Tuesday, May 18, 2010


Hello again dear family and friends,

Sorry we're late again, but it has been another busy and schizophrenic weather week. The first of the week we had several snow storms, then the weather warmed up to about 70 degrees by the end of the week. In spite of the weather changes we have the floor for the Pavilion expansion ready to pour and we have had a great fireside with Andrew Olson, the author of the "very best book" detailing the Martin and Willie Handcart Pioneers entitled the "The Price we Paid".

Yesterday we took a bus tour along the immigration trail from Casper to Martin's Cove with members of CES (Church Educational System) who gave us some great insight into the pioneers. While on this tour I also discovered that I am never too old to learn something new! One of our stops on the CES tour was Bessemer Bend, the location where the first rescue team found the Martin Company on October 28th,1856 -- starving and freezing in 12" snow. Bessemer Bend is next to the North Platte River about 8 miles from where Casper is now located. While at Bessemer Bend, we were told the story of Elizabeth Horrocks Jackson, a well-known pioneer lady (there is a painting of her in the Trek Center) who lost her husband at that location and was left with 3 small children to fend for. While Elizabeth's story (which I have heard many times) was being read, they mentioned a sister, Mary Horrocks Leavitt as also being a member of the Martin Company. Well, when my wife brought this to my attention, naturally, my ears quickly perked up as I was sure that none of our ancestors were with any of the Handcart Companies. As soon as I got the chance, I asked the CES people about her and was told they didn't know where the name came from, but advised me of where I could go on the church web-site to find out about any immigrant in any company. I could hardly wait to get home and check it out. By going to LDS.org, and clicking on "church history" and then looking at the very bottom of the page I could see the small word "pioneers", and then by clicking on that word a page about immigration companies came up and all I had to do is type in a persons name and it would let you know if that person was in any of the handcart or wagon train companies between 1846 and 1868, and any additional information. To make a long story shorter, I discovered that Mary Horrocks, sister to Elizabeth Horrocks Jackson, married a man named Nathaniel Leavitt after she arrived in Salt Lake. Who was Nathaniel Leavitt? With some research I discovered that Nathaniel Leavitt came west on the same wagon train as our great-great grandmother Sarah Sturtevant Leavitt, and turned out to be her nephew. His father, also named Nathaniel and was the brother of Jeremiah Leavitt our great-great grandfather, who died on the plains. Nathaniel Sr died in Michigan in 1830, when Nathaniel was about 6 years old, so Nathaniel Jr, who about 26 during his immigration west, must have been closely attached to our family. After their marriage,in the Endowment House in the spring of 1857, Nathaniel and Mary spent their most lives living in Ogden, Utah and raised a large family. So what I learned, in my old age is that by marriage, we have a connection with one of the handcart pioneers, which to me is exciting. I also learned that there are more Leavitt's in this country than there are NORMAL PEOPLE. And I love them all!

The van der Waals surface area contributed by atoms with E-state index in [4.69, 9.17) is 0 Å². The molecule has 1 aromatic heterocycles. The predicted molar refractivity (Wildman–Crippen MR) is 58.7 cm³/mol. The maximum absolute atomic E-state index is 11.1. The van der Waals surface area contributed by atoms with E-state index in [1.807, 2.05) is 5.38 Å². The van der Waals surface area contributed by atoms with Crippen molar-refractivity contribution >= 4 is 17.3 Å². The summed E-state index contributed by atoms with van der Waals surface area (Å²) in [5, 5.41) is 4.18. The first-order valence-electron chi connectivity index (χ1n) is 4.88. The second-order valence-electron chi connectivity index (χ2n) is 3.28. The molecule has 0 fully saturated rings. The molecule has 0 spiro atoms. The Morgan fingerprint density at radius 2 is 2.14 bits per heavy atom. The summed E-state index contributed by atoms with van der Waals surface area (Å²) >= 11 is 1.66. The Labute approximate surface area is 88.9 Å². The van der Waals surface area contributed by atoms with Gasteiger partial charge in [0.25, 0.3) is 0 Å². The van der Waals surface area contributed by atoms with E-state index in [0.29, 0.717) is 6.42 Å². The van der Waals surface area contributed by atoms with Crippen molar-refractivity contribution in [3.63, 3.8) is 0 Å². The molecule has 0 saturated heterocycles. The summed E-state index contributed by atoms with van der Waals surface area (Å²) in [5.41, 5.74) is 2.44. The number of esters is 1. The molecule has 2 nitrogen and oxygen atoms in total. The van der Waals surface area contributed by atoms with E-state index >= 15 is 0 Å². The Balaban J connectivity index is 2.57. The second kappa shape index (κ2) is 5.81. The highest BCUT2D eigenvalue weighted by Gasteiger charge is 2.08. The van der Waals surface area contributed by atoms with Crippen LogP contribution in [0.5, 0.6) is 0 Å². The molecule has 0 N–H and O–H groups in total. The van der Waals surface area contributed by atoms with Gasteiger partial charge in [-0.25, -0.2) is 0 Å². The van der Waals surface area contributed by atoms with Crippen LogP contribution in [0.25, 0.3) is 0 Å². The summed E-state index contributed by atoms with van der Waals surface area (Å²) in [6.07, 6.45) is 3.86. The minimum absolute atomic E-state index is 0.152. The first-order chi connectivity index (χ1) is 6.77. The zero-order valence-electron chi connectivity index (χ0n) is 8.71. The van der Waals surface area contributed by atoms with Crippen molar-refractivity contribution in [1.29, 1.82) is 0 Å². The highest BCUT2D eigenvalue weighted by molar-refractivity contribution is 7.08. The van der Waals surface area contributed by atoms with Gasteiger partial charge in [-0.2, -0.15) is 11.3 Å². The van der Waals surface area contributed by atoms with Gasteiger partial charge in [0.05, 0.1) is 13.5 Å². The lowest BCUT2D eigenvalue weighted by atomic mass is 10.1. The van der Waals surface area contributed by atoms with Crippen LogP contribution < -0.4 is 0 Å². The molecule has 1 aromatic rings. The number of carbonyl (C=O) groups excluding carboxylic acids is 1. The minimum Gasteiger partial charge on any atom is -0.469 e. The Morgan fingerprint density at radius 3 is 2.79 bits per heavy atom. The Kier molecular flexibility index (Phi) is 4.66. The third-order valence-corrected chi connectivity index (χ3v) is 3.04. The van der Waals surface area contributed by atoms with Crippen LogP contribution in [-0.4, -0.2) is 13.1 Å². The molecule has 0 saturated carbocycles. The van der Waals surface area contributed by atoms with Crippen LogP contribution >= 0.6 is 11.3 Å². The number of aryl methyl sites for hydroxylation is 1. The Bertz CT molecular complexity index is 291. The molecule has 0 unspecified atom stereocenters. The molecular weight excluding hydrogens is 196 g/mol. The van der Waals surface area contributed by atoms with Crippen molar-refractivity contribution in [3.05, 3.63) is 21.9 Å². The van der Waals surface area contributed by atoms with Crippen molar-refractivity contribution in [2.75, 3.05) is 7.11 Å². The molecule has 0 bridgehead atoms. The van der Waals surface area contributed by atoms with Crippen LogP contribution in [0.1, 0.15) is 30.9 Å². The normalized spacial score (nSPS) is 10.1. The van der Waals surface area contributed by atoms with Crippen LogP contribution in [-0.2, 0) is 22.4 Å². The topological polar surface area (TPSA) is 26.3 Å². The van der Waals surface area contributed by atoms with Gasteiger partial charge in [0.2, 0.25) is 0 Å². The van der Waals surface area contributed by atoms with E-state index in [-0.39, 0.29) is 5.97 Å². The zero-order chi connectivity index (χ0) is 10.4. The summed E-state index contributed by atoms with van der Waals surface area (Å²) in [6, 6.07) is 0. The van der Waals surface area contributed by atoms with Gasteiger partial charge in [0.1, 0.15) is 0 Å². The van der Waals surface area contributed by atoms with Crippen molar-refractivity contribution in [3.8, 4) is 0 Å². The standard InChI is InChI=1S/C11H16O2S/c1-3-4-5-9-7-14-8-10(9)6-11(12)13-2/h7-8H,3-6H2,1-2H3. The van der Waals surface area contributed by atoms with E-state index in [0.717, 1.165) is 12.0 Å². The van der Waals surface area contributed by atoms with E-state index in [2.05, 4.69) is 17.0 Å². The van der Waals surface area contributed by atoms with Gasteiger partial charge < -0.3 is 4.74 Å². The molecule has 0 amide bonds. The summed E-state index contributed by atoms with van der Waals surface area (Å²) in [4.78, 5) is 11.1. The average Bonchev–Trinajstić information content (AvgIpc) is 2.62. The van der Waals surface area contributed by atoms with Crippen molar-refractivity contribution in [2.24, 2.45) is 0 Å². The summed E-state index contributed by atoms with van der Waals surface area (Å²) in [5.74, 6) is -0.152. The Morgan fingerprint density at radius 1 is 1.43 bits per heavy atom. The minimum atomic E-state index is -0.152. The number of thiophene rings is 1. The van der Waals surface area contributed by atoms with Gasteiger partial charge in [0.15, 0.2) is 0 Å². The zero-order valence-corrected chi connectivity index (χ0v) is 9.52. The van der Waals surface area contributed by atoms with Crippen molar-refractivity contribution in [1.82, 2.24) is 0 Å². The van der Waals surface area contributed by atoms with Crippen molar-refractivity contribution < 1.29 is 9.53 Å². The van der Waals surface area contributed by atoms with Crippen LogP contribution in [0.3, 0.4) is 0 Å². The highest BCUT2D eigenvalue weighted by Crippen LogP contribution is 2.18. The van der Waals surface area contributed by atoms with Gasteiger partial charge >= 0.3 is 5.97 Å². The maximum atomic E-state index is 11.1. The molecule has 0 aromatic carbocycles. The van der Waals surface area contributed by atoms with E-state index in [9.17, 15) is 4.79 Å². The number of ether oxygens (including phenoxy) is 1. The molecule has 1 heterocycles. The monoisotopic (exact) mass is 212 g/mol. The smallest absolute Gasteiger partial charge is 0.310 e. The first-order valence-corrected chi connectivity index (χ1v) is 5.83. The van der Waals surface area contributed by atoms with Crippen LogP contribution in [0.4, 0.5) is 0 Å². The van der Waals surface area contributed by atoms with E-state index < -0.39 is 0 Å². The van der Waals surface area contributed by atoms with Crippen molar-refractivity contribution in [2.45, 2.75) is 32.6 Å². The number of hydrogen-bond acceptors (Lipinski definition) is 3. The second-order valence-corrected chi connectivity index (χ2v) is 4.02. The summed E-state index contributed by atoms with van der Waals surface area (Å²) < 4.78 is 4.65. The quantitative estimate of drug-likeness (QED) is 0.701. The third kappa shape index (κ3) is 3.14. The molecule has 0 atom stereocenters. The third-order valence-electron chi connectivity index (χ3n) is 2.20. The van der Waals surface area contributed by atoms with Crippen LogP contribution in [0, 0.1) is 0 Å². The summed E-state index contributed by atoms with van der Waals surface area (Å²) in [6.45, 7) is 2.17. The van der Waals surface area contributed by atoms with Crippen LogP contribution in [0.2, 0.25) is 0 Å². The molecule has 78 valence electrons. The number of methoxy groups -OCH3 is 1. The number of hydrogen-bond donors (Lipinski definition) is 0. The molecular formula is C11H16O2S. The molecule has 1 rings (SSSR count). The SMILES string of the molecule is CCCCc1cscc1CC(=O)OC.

May the Lord bless all of our family and friends that you may all be healthy and prosperous.

Love Elder Leavitt

Hi everyone !

We were excited to find the connection to Mary Horrocks Leavitt -- I would ask my Boulder City friends to let Jill Stewart know as Jill is a direct descendant of Elizabeth Horrocks Jackson. Jill and I have talked several times about Elizabeth, so I think she'll be excited as well to find that we have a connection to her.

Two of our favorite experiences last year, and again this year have been the bus tour which follows the Immigration Trail from Casper to Martin's Cove and the fireside with Andrew Olsen -- to have them both in one week has been incredible. Andrew Olsen gave an entirely different talk than he did last year -- this time he focused on the rescuers who risked their lives to save the Willie & Martin Handcart Companies. It was very informative and helped us understand the great sacrifice these men made to save the handcart pioneers. Many of the rescuers were Missionaries who had just returned from their Missions and left again, after having been home just a few weeks, to rescue the pioneers.